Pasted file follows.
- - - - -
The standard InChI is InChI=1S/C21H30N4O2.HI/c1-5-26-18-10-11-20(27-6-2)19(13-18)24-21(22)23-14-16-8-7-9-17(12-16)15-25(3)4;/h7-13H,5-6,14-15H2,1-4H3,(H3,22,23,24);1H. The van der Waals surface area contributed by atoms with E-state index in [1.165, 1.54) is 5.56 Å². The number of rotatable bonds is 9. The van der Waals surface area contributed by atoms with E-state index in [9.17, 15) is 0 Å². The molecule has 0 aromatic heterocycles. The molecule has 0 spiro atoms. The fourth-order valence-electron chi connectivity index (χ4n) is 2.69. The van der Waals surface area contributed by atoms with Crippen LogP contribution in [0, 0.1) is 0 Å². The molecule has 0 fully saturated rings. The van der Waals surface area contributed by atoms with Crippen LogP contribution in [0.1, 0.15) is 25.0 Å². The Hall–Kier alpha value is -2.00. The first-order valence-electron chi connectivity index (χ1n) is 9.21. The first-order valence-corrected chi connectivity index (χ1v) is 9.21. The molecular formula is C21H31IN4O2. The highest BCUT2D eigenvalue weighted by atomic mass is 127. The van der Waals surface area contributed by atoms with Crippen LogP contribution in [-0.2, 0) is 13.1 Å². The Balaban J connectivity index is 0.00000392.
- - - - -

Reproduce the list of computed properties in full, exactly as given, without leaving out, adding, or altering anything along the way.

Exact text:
The standard InChI is InChI=1S/C21H30N4O2.HI/c1-5-26-18-10-11-20(27-6-2)19(13-18)24-21(22)23-14-16-8-7-9-17(12-16)15-25(3)4;/h7-13H,5-6,14-15H2,1-4H3,(H3,22,23,24);1H. The van der Waals surface area contributed by atoms with E-state index in [1.165, 1.54) is 5.56 Å². The number of rotatable bonds is 9. The van der Waals surface area contributed by atoms with E-state index in [9.17, 15) is 0 Å². The molecule has 0 aromatic heterocycles. The molecule has 0 spiro atoms. The fourth-order valence-electron chi connectivity index (χ4n) is 2.69. The van der Waals surface area contributed by atoms with Crippen LogP contribution in [0, 0.1) is 0 Å². The molecule has 0 fully saturated rings. The van der Waals surface area contributed by atoms with Crippen LogP contribution in [0.1, 0.15) is 25.0 Å². The Hall–Kier alpha value is -2.00. The first-order valence-electron chi connectivity index (χ1n) is 9.21. The first-order valence-corrected chi connectivity index (χ1v) is 9.21. The molecular formula is C21H31IN4O2. The highest BCUT2D eigenvalue weighted by atomic mass is 127. The van der Waals surface area contributed by atoms with Crippen LogP contribution in [-0.2, 0) is 13.1 Å². The Balaban J connectivity index is 0.00000392.